Diary Without Dates
and a number of other kindred works we get the sympathetic record of other experiences of the obscure. But the million British dead have left no books behind. What they felt as they died hour by hour in the mud, or were choked horribly with gas, or relinquished their reluctant lives on the stretchers, no witness tells. But here is a book that almost tells it, and that is why I am writing to claim a place for Mr.Â Gristwood's unheroic tale of
side by side with the high enthusiastic survey of Mr. Winston Churchill. A. D. Gristwood has some very notable qualities; he writes clearly and unaffectedly and he remembers with a courageous clearness. Most of us have the trick of strangling and making away with all our more disagreeable memories; instinctively we destroy the record of how miserable we were or how afraid we were. Mr. Gristwood has had the relentless simplicity to recall things as they were; he was as nearly dead as he could be without dying, and he has smelt the stench of his own corruption. This is the story of millions of men â of millions. This is war as the man in the street will get it if it comes again. The stories the generals and statesmen tell are the stories of a small minority. If our sons read these alone they may fall under the delusion that war is a bright eventful going to and fro in London, slightly dangerous but not uncomfortable visits to the front, an occasional stimulating air-raid, vivid news of victory or defeat, which only makes us brace ourselves up more bravely â to keep the âTommies' at it. Some of us got it that way. I did for one â as it happened. But the common man's share, our sons must understand, lacked all that bright and cheerful latitude. He felt caught, he felt driven, he was tormented, he saw his fate approach him, and in the end he was mutilated or died very wretchedly. The chances for most of those who dream of the stern resistances and triumphant advances of Armageddon, if another war occurs, are a thousand to one that it is Mr.Â Gristwood's path they will be invited to follow and not Mr. Winston Churchill's. This book is a very important book therefore, in spite of its author's modest manner. It is a living page in the true history of democracy. It is a book that every boy with a taste for soldiering should be asked to read and ponder. And it is a profoundly interesting and moving book.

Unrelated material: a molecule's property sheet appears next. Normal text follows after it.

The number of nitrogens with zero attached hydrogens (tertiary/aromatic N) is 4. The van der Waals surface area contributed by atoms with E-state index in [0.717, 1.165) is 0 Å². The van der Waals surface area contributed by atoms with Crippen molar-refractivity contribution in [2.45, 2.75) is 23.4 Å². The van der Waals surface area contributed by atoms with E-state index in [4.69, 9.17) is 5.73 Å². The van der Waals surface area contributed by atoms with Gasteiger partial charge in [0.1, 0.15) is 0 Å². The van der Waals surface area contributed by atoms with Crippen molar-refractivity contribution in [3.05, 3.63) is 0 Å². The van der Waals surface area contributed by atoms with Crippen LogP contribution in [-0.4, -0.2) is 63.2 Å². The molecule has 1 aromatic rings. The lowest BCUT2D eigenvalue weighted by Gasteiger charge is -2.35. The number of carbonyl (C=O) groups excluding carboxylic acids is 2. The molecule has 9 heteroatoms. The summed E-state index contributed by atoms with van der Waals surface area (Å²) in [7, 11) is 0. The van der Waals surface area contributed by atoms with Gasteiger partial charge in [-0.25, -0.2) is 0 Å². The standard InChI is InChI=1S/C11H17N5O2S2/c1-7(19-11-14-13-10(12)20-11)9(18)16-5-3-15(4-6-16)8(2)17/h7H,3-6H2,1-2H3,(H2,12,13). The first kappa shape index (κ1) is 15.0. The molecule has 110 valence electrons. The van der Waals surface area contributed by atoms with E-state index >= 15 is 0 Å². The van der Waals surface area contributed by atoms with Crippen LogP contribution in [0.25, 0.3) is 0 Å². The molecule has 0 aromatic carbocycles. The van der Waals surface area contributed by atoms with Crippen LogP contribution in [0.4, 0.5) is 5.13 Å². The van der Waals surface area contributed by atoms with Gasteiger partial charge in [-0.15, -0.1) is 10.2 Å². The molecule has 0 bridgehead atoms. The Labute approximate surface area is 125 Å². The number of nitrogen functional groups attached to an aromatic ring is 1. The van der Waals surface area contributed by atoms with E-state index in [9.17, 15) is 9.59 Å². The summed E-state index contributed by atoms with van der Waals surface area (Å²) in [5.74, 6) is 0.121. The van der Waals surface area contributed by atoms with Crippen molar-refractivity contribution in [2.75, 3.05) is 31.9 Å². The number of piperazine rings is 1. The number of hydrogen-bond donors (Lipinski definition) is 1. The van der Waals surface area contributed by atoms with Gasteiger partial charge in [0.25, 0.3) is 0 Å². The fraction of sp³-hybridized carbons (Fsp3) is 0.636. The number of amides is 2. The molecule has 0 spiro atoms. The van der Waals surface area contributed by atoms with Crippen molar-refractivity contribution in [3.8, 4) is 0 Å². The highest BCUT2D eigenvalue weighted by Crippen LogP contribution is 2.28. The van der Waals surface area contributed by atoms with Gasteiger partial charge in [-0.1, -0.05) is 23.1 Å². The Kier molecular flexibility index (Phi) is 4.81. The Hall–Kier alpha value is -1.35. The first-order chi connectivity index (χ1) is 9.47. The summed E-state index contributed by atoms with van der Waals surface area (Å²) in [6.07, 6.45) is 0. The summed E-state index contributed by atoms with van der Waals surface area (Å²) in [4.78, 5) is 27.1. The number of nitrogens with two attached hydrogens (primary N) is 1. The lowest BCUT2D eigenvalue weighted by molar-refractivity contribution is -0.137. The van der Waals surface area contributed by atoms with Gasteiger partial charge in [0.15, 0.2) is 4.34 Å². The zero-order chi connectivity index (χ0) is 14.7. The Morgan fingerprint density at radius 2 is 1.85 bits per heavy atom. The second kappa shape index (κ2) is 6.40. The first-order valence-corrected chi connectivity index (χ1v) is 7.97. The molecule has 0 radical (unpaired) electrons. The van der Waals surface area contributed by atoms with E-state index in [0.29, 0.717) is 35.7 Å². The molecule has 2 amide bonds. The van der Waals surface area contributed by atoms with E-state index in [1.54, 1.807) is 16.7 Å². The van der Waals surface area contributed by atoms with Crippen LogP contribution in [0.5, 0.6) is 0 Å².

H. G. WELLS
âWar is the medicine of God.'